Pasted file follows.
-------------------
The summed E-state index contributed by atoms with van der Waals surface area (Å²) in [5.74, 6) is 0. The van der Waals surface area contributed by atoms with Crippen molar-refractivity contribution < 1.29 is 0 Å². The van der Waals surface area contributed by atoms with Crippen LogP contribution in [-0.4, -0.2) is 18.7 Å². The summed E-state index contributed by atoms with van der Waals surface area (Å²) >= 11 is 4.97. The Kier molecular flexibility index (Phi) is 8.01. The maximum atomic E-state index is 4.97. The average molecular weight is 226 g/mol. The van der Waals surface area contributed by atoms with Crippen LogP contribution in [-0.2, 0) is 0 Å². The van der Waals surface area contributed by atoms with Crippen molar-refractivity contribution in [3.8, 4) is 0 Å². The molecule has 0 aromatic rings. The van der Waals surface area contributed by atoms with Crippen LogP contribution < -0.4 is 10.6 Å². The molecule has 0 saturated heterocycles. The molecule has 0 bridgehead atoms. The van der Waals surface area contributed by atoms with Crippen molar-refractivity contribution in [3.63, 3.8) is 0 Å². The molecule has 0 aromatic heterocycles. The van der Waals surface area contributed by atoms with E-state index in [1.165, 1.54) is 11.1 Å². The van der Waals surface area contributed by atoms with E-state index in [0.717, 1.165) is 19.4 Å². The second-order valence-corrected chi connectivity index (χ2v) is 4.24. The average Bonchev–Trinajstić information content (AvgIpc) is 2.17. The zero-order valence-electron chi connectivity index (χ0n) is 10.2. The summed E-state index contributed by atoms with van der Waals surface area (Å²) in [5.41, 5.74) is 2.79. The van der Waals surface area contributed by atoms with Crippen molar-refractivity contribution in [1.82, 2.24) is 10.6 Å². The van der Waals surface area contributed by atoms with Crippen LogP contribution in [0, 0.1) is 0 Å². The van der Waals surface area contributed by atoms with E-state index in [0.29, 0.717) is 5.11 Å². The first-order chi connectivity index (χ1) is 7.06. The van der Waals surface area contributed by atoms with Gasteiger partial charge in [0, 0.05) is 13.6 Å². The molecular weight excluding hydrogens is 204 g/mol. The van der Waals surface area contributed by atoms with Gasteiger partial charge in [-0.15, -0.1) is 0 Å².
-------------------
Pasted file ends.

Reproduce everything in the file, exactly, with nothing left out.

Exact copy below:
The summed E-state index contributed by atoms with van der Waals surface area (Å²) in [5.74, 6) is 0. The van der Waals surface area contributed by atoms with Crippen molar-refractivity contribution < 1.29 is 0 Å². The van der Waals surface area contributed by atoms with Crippen LogP contribution in [-0.4, -0.2) is 18.7 Å². The summed E-state index contributed by atoms with van der Waals surface area (Å²) >= 11 is 4.97. The Kier molecular flexibility index (Phi) is 8.01. The maximum atomic E-state index is 4.97. The average molecular weight is 226 g/mol. The van der Waals surface area contributed by atoms with Crippen LogP contribution in [-0.2, 0) is 0 Å². The van der Waals surface area contributed by atoms with Crippen molar-refractivity contribution in [3.8, 4) is 0 Å². The molecule has 0 aromatic rings. The van der Waals surface area contributed by atoms with Crippen LogP contribution < -0.4 is 10.6 Å². The molecule has 0 saturated heterocycles. The molecule has 0 bridgehead atoms. The van der Waals surface area contributed by atoms with Crippen molar-refractivity contribution in [3.63, 3.8) is 0 Å². The molecule has 0 aromatic heterocycles. The van der Waals surface area contributed by atoms with E-state index in [1.165, 1.54) is 11.1 Å². The van der Waals surface area contributed by atoms with E-state index in [0.717, 1.165) is 19.4 Å². The second-order valence-corrected chi connectivity index (χ2v) is 4.24. The average Bonchev–Trinajstić information content (AvgIpc) is 2.17. The zero-order valence-electron chi connectivity index (χ0n) is 10.2. The summed E-state index contributed by atoms with van der Waals surface area (Å²) in [5.41, 5.74) is 2.79. The van der Waals surface area contributed by atoms with Crippen molar-refractivity contribution in [1.82, 2.24) is 10.6 Å². The van der Waals surface area contributed by atoms with Crippen LogP contribution in [0, 0.1) is 0 Å². The van der Waals surface area contributed by atoms with E-state index in [0.29, 0.717) is 5.11 Å². The first-order chi connectivity index (χ1) is 7.06. The van der Waals surface area contributed by atoms with Gasteiger partial charge in [0, 0.05) is 13.6 Å². The molecular weight excluding hydrogens is 204 g/mol. The van der Waals surface area contributed by atoms with Gasteiger partial charge in [-0.15, -0.1) is 0 Å².